CHESS only supports C++ and .NET, but there is no reason why a similar tool couldn't be implemented for Python. In particular, PyPy might be a good candidate, since I believe its concurrency semantics are already designed to be modular. In fact, at least at the beginning, PyPy had two pluggable concurrency models, one using OS threads similar to CPython but more fine-grained locking (no GIL) and one using stackless microthreads compatible with the concurrency model of Stackless Python.

So, it should definitely be possible to create a tool like CHESS for Python as well. And with some clever integration with Django and its request model, it should be possible to write some quite beautiful concurrency-related unit tests.

When you think about it, this all comes down to Dependency Injection, really. The scheduler is a dependency of your code. It should be injected so you can replace it.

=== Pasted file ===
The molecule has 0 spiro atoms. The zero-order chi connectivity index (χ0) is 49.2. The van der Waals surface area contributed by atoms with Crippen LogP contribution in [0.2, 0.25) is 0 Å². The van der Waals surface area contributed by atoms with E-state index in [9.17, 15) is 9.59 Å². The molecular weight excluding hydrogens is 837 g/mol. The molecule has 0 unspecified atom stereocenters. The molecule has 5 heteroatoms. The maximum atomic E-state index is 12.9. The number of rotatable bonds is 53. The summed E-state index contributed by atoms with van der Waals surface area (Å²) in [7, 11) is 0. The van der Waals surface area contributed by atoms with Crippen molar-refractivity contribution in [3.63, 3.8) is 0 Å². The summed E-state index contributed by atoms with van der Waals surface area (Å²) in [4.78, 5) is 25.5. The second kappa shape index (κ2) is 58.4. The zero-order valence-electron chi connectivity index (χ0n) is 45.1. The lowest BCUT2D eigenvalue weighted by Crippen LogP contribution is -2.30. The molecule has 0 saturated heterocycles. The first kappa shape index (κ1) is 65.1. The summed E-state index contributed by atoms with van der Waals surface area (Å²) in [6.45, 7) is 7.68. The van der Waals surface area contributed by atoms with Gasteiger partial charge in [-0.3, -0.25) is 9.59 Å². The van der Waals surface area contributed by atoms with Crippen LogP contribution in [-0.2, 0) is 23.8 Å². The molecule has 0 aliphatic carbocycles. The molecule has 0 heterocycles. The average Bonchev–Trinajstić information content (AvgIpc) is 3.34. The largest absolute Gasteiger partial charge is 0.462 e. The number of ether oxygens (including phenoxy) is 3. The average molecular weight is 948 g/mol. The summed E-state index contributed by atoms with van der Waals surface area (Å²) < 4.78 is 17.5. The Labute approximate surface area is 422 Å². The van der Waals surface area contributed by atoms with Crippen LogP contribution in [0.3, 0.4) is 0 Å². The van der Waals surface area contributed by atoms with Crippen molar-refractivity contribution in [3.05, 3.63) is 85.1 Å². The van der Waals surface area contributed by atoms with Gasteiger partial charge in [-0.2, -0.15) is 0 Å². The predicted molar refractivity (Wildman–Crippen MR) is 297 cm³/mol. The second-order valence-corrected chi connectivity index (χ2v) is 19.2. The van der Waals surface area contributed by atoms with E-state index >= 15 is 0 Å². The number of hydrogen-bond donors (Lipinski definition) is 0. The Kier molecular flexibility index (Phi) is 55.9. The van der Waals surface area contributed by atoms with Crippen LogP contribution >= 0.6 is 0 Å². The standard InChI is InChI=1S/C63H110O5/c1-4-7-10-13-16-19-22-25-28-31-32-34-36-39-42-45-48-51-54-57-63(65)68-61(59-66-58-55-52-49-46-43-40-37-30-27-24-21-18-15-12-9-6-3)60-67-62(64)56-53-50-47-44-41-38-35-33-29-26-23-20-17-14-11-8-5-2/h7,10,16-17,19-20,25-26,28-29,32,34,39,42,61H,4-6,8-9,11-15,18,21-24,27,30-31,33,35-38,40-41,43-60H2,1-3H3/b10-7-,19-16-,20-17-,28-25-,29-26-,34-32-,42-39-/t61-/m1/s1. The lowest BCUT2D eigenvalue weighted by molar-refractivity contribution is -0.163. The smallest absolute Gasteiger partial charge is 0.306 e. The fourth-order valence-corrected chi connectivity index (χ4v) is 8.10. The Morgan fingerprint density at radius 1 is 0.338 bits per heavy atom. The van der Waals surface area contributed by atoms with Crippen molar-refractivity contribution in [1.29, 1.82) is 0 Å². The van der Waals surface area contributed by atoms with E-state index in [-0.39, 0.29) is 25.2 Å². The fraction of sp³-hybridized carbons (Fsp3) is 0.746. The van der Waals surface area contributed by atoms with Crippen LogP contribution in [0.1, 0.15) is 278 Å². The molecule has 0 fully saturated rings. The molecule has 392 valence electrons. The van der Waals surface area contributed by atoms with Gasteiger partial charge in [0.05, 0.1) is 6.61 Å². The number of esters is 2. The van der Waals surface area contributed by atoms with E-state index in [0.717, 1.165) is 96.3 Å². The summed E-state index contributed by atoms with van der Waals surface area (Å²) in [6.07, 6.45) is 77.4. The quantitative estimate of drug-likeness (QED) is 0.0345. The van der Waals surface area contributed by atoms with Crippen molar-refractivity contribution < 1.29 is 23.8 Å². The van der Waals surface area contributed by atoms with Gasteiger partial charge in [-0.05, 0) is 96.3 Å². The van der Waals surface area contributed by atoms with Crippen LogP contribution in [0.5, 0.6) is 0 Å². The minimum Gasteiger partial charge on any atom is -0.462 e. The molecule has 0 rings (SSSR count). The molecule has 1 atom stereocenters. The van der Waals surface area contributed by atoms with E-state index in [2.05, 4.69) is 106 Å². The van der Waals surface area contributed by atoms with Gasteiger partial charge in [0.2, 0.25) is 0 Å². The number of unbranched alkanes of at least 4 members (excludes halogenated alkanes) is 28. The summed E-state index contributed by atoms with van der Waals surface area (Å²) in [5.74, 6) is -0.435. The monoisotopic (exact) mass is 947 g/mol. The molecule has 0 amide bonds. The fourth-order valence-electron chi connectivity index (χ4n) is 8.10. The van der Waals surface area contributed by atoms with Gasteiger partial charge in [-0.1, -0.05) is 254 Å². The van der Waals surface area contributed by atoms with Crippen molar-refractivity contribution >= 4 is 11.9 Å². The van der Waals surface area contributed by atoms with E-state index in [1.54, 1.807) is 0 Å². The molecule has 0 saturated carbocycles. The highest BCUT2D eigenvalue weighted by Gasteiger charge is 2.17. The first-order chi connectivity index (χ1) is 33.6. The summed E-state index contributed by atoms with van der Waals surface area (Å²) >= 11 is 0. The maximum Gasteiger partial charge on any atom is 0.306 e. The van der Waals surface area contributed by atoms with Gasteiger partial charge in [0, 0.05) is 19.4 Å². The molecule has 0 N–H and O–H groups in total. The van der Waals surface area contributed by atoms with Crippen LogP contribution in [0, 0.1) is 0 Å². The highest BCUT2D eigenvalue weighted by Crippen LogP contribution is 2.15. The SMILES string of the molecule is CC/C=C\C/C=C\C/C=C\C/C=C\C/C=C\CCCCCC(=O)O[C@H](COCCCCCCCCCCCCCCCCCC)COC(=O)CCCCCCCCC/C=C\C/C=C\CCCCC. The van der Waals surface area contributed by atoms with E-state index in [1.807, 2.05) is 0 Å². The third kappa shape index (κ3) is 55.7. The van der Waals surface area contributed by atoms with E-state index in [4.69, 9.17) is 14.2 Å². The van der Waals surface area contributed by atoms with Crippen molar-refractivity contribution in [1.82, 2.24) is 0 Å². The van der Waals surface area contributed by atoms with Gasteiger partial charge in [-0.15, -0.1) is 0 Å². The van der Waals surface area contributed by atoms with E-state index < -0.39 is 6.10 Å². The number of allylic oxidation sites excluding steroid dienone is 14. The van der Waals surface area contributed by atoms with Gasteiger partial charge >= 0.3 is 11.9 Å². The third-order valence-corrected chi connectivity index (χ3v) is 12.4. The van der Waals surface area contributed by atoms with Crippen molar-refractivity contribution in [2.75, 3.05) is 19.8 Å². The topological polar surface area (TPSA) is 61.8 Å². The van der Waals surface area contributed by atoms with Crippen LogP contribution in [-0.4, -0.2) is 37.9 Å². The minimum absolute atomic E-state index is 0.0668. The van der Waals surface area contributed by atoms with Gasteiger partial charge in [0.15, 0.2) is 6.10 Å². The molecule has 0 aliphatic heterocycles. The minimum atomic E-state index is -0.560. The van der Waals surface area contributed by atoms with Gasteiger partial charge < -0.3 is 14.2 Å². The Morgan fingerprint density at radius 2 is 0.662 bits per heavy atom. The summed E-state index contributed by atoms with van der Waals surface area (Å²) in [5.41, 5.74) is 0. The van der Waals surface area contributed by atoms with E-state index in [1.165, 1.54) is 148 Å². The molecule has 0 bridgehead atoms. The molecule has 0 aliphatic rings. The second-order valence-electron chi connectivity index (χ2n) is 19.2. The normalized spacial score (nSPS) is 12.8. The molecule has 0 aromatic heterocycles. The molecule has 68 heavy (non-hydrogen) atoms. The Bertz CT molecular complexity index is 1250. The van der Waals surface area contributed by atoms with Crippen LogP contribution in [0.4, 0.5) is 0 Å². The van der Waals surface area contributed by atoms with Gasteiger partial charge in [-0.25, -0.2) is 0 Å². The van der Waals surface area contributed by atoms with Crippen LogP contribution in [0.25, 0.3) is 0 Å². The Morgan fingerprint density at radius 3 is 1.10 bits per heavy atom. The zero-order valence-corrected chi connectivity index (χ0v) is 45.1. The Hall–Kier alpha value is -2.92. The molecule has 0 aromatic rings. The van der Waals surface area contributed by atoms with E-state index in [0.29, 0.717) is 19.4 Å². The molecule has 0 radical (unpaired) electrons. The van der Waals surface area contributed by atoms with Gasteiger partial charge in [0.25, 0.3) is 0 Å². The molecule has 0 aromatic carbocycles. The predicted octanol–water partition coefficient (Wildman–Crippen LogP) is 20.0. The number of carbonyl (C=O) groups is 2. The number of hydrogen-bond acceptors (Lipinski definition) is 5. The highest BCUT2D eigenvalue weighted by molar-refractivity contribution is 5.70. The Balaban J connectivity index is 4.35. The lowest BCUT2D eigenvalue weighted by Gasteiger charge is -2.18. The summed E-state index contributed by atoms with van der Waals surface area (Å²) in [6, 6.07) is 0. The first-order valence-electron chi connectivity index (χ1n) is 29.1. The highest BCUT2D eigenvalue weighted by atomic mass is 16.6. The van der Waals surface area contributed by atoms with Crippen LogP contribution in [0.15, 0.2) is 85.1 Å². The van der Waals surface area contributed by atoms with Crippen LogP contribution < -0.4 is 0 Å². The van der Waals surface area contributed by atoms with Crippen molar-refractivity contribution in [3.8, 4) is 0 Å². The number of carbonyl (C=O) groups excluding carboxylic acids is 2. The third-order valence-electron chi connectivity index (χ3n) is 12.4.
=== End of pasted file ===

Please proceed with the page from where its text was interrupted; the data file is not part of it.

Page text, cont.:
Note that CHESS, specifically, is about automatically finding concurrency errors, hence why it tries to find all possible interleavings. In your case, that's actually much more complex than you need: you know which interleavings can cause you trouble and you only need to generate those specific ones. This is much easier, it only requires being able to control the scheduler.

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    It's worth mentioning that “determine all possible...interleavings of execution paths” is subject to combinatorial explosion. Doing this for an arbitrary given program will usually not be feasible. It's for this reason that in practice, foolproof static analysis is only attempted for highly simplified critical components. The link regarding the NT Kernel only concerns dynamic race checking, which is still useful but does not guarantee that every possible interleaving will work without races. Sep 1 at 13:35